41749. We must not be too lengthy. I merely asked you the question whether, as far as you are aware, or have heard, the result of forming deer forests was to make the land go gradually back to being wild again?
—Quite so—heather and wood growing instead of grass.
41750. Now, although a large rent may be got by the proprietor for the forest as a forest, is it in reality for the benefit of the country generally that such a thing should be going on as the persistent going back to a state of nature of the soil that had once been under cultivation, or sheep or cattle?
—I consider it is very wrong.
41751. Do you consider it so wrong that the Legislature can very properly be asked to deal with the subject?
—If you lose hope of the men now in possession, go to the Legislature. Try themselves first, and see what you can get out of them. If they are not able to manage their own affairs, go to the Legislature at once.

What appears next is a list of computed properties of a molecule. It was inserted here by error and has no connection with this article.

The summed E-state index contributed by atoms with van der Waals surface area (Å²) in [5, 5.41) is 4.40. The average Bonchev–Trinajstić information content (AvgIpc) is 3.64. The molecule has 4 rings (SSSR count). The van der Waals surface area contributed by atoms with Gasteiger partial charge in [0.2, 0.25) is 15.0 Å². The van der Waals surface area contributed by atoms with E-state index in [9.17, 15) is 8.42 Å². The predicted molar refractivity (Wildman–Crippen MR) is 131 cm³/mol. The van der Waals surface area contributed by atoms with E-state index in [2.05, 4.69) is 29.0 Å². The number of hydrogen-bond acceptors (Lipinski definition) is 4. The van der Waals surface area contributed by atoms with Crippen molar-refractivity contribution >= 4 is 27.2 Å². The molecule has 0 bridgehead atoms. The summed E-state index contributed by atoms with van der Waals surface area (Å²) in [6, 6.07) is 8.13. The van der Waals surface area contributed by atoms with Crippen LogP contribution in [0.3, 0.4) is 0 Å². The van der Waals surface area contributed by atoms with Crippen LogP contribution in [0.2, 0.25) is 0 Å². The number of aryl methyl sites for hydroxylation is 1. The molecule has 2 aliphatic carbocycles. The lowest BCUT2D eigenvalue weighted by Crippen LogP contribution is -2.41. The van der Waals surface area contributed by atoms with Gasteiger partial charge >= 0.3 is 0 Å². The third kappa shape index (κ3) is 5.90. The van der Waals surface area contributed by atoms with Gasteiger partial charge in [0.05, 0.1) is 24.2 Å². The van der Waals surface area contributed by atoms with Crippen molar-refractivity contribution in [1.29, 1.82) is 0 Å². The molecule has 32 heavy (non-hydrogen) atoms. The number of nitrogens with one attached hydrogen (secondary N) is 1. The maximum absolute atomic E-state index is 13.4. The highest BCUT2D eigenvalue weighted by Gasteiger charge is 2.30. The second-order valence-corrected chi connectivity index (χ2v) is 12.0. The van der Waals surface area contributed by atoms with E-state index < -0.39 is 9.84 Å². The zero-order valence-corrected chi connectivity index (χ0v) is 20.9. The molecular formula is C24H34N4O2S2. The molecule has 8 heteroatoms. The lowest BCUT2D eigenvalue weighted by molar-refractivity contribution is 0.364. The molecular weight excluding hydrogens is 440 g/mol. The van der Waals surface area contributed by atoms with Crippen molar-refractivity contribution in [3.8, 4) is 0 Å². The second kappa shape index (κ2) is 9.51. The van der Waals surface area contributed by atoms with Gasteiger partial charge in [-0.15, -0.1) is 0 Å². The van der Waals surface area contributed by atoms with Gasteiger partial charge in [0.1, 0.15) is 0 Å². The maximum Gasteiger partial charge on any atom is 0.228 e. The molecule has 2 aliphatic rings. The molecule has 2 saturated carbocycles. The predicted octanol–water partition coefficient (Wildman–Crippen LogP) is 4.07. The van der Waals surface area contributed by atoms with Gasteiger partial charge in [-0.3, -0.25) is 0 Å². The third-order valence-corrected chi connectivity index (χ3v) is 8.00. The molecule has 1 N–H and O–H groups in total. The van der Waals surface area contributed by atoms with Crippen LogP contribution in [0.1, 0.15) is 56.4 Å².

41752. You mentioned the name of a gentleman who is a tenant of very many forests; can you tell me what benefit there is in his occupation, if any, to the country generally?
—I cannot tell you of any benefit whatsoever.
41753. Has there not been a loss of valuable subjects of consumption in the conversion into a forest?
—I told you that I have seen cattle and sheep reared there that fetched some of the highest prices at Falkirk market, and how can it be otherwise than injurious to the country to have such masses of land thrown vacant that will not rear a cow or sheep for the benefit of the community at all?
41754. Do you know there is just now, upon the estate of Kintail, within Glenshiel parish, a great number of people who are in a state of misery, not having as much almost as would keep them in potatoes?
—I believe that is the true state of their case.
41755. And on the shores of Loch Duich?